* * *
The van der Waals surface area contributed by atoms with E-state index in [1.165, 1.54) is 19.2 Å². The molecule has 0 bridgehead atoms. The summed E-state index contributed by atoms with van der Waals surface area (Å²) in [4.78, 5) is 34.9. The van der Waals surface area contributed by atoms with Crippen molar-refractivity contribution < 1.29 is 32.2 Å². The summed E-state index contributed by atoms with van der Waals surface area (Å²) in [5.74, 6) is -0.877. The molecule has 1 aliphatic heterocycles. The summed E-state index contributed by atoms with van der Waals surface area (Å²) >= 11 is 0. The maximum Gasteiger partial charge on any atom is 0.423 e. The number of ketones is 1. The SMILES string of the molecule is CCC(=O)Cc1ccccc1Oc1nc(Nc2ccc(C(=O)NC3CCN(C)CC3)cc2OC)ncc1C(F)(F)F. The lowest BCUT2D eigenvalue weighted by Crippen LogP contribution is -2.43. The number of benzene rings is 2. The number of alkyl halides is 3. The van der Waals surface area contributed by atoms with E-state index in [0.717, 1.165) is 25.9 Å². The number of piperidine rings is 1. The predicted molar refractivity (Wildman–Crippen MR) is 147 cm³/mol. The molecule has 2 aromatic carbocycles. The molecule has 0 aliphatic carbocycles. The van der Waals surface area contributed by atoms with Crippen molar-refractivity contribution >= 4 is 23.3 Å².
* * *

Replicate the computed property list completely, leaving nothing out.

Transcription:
The van der Waals surface area contributed by atoms with E-state index in [1.165, 1.54) is 19.2 Å². The molecule has 0 bridgehead atoms. The summed E-state index contributed by atoms with van der Waals surface area (Å²) in [4.78, 5) is 34.9. The van der Waals surface area contributed by atoms with Crippen molar-refractivity contribution < 1.29 is 32.2 Å². The summed E-state index contributed by atoms with van der Waals surface area (Å²) in [5.74, 6) is -0.877. The molecule has 1 aliphatic heterocycles. The summed E-state index contributed by atoms with van der Waals surface area (Å²) >= 11 is 0. The maximum Gasteiger partial charge on any atom is 0.423 e. The number of ketones is 1. The SMILES string of the molecule is CCC(=O)Cc1ccccc1Oc1nc(Nc2ccc(C(=O)NC3CCN(C)CC3)cc2OC)ncc1C(F)(F)F. The lowest BCUT2D eigenvalue weighted by Crippen LogP contribution is -2.43. The number of benzene rings is 2. The number of alkyl halides is 3. The van der Waals surface area contributed by atoms with E-state index in [0.717, 1.165) is 25.9 Å². The number of piperidine rings is 1. The predicted molar refractivity (Wildman–Crippen MR) is 147 cm³/mol. The molecule has 2 aromatic carbocycles. The molecule has 0 aliphatic carbocycles. The van der Waals surface area contributed by atoms with Crippen molar-refractivity contribution >= 4 is 23.3 Å².